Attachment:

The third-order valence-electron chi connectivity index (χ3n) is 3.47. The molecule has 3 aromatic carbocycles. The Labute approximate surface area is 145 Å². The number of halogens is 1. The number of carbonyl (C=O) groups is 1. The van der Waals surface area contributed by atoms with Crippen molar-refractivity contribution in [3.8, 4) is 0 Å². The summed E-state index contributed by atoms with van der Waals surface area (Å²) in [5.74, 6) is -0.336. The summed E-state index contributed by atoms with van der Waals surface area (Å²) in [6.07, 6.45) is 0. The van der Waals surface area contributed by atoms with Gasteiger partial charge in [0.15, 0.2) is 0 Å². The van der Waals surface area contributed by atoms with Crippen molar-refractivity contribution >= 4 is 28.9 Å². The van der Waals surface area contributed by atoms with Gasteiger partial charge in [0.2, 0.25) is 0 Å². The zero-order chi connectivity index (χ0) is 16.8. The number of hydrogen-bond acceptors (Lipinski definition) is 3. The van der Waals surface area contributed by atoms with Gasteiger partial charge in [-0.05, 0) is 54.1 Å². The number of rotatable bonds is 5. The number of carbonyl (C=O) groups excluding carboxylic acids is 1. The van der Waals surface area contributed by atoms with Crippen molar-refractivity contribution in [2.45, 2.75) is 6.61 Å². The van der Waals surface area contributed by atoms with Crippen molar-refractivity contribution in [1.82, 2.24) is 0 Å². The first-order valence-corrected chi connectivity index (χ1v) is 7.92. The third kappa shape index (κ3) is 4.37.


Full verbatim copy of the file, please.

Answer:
The third-order valence-electron chi connectivity index (χ3n) is 3.47. The molecule has 3 aromatic carbocycles. The Labute approximate surface area is 145 Å². The number of halogens is 1. The number of carbonyl (C=O) groups is 1. The van der Waals surface area contributed by atoms with Crippen molar-refractivity contribution in [3.8, 4) is 0 Å². The summed E-state index contributed by atoms with van der Waals surface area (Å²) in [5.74, 6) is -0.336. The summed E-state index contributed by atoms with van der Waals surface area (Å²) in [6.07, 6.45) is 0. The van der Waals surface area contributed by atoms with Gasteiger partial charge in [0.15, 0.2) is 0 Å². The van der Waals surface area contributed by atoms with Crippen molar-refractivity contribution >= 4 is 28.9 Å². The van der Waals surface area contributed by atoms with Gasteiger partial charge in [0.2, 0.25) is 0 Å². The zero-order chi connectivity index (χ0) is 16.8. The number of hydrogen-bond acceptors (Lipinski definition) is 3. The van der Waals surface area contributed by atoms with Gasteiger partial charge in [-0.05, 0) is 54.1 Å². The number of rotatable bonds is 5. The number of carbonyl (C=O) groups excluding carboxylic acids is 1. The van der Waals surface area contributed by atoms with Crippen molar-refractivity contribution in [2.45, 2.75) is 6.61 Å². The van der Waals surface area contributed by atoms with Crippen molar-refractivity contribution in [1.82, 2.24) is 0 Å². The first-order valence-corrected chi connectivity index (χ1v) is 7.92. The third kappa shape index (κ3) is 4.37.